–Dennis calls these two goblets the Impossible Twins because of the difficulty of cutting the twist in burl wood.

 

 

Beginner class kicks off symposium season

Woodturners gather in the spring and early summer to exchange tools, skills, and ‘wow’s.  Before the symposiums begin, however, there is a lot of work to be done.  Dennis is holding a beginner class in early March for very, very inexperienced turners to learn and practice the safety procedures and tool management skills that every turner needs to know.  There will be a day of spindle work learning to turn the practice stick, a day to make a simple bowl with bowl gouges, and a final project of the student’s choice.

For those who are a few steps past the starting line, he will be demonstrating more advanced techniques at the Southern States Symposium in Gainesville, GA, April 4-5-6.   These rotations include making the multi-axis canteen, the goblet with twisted, laminated stem, and turning aspen for decorating (with Kay).

In May, Dennis and Kay will attend the Utah Woodturning Symposium.  Utah is a regional symposium with a focus on skills.   In June, they will go to the national American Association of Woodturners big pow-wow in Phoenix.

University-level training in lathe art is exceedingly rare, so most woodturners learn through a hybrid system of private lessons, video demonstrations, and demonstrations by professionals and serious amateurs.  Dennis provides demonstrations of his specialties, as well as private lessons for beginners, intermediates, and advanced woodturners.   Call Dennis if a good start appeals to you:  719-481-8754

2013 Christmas ornament

This is the first time that Dennis and Kay have worked together to produce one-of-a-kind ornaments.

Dennis turns the four parts of the birdhouse:  roof, body, perch, and bottom finial.   Kay decorates each roof with permanent inks.  The patterns come from Zentangle®  forms and Kay’s own quilting patterns.  They are done spontaneously, so each one is different.  The Zentangle method is a fun way to create images by drawing structured patterns.  It was created by Rick Roberts and Maria Thomas.

The roofs are all turned from aspen, which takes the ink like a high quality vellum surface.  The perch and finial are holly.  The bodies are made from either American cherry or walnut.

After each part is completed, Dennis applies finish, and installs the hanging eyelet and hook.   The roof and body are remounted on the lathe for a final polish before the birdhouse is glued together.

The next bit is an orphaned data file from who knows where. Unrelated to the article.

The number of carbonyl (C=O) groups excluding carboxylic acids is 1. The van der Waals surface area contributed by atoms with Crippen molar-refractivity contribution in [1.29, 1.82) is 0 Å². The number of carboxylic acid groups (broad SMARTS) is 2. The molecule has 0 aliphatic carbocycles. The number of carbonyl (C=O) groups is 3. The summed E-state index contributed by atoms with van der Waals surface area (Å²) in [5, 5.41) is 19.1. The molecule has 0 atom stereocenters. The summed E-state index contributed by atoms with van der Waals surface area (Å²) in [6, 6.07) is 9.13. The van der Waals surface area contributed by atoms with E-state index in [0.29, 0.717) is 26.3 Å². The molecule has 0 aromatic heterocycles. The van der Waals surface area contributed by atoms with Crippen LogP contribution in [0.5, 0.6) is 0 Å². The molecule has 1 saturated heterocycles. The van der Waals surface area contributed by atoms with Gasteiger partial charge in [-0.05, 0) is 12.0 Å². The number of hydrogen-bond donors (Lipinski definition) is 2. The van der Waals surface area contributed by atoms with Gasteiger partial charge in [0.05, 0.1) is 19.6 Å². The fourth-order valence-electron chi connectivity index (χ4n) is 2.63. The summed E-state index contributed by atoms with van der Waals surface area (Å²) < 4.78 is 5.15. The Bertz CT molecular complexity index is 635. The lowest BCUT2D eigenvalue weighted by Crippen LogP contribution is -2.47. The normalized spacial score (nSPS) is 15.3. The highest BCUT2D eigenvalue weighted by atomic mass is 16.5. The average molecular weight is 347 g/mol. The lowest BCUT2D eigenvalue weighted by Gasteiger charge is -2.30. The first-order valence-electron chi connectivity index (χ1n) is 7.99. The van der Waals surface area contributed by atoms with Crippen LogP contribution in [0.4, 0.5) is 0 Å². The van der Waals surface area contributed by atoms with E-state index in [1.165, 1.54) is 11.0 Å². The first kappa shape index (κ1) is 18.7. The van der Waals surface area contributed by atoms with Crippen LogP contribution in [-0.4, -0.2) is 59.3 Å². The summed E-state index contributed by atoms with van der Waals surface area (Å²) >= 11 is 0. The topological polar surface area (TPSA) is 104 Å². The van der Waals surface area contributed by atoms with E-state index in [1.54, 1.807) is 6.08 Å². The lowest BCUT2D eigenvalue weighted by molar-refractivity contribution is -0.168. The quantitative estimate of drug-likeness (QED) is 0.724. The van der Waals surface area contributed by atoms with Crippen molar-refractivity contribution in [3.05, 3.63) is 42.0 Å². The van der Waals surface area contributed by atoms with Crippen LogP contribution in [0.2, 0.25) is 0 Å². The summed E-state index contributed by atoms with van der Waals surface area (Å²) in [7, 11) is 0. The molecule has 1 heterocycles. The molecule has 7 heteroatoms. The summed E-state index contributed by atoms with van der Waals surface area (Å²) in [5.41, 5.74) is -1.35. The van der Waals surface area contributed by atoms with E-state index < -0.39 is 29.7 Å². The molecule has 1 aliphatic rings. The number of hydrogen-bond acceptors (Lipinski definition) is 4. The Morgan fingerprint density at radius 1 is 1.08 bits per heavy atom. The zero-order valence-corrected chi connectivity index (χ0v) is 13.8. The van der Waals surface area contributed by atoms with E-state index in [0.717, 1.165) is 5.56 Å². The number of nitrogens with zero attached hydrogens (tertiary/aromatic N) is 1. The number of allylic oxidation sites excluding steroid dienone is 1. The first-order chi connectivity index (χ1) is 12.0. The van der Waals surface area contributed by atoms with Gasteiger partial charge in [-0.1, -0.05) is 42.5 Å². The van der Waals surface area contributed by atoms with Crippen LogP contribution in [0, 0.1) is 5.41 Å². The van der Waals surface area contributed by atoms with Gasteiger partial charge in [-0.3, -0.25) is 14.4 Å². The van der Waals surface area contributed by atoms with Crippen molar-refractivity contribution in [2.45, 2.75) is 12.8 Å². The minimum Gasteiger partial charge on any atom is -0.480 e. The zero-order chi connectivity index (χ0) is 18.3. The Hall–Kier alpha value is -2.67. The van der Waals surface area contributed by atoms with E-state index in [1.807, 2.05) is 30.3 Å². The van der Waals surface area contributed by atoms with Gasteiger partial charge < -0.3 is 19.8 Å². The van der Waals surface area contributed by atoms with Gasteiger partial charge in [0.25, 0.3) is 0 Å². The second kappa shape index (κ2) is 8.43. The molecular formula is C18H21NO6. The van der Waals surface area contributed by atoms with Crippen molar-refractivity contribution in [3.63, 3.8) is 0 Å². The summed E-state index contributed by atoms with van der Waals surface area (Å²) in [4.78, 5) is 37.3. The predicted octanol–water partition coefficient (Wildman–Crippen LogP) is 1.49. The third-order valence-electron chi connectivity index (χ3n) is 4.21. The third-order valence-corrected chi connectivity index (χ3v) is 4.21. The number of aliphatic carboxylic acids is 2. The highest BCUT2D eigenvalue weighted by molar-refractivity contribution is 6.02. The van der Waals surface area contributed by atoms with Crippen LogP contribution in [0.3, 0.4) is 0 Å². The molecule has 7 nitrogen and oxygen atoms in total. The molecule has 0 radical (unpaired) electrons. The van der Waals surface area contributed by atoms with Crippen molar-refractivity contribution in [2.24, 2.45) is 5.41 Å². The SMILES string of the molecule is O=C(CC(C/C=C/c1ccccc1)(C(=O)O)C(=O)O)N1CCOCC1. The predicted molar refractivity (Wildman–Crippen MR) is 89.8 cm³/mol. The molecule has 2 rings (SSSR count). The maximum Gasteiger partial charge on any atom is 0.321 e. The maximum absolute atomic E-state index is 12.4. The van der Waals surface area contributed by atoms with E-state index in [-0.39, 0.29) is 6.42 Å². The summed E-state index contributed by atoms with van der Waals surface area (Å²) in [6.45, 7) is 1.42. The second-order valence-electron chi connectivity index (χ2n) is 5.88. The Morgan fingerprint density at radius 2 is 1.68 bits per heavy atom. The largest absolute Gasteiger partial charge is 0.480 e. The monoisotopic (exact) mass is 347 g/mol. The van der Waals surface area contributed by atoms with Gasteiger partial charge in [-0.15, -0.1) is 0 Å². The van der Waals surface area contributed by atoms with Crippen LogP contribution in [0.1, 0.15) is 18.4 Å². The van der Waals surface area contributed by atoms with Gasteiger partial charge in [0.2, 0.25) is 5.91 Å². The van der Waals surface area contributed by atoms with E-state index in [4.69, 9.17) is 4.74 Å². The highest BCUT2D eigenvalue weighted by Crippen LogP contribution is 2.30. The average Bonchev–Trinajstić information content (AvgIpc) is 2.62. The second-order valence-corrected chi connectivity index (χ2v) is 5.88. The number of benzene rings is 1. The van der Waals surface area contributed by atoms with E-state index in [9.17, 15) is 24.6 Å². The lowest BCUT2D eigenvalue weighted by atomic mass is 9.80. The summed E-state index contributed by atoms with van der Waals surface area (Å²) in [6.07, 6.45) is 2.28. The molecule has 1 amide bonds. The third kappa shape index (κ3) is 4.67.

Magic Christmas of Making

Dick Jones, Scott Longberry, and Milo Scott helped Dennis create a very magical Christmas for kids at the Boadmoor’s Christmas house over the weekend of Nov 28-December 1st.  Dennis, Milo, and Scott took turns making tops for kids waiting in line to see Santa Claus.  There is a certain magic to seeing something made right before your eyes that stands up well to the hysteria of ‘Black Friday.’   A special thanks goes to Larry Fox for loaning the group of Pikes Peak Woodturners the tent for a stellar display of Christmas ornaments and turned bracelets and bowls.

Birdhouses? Why Birdhouses?

Dennis can make a variety of things on the lathe, but as Christmas approaches, he always returns to the Birdhouse Ornaments.

Of all the ornaments he has created, the simple Birdhouse just looks right on any Christmas tree.  By itself, you might notice the type of wood, the shape of the roof, the lovely curve of the ‘house,’ and the teeny perch in front of the door.   All of these same features show to good advantage among the pine needles of your tree.  This ornament is too small for a bird, but just right to contain a song, or the memory of home.

Dennis will be at the Christmas House at the Broadmoor again this year, with a variety of birdhouse ornaments for sale.  Look for him just outside the white tent, demonstrating on the lathe for kids waiting in line for Santa.   November 29, 30th (Reindeer Day), and December 1st.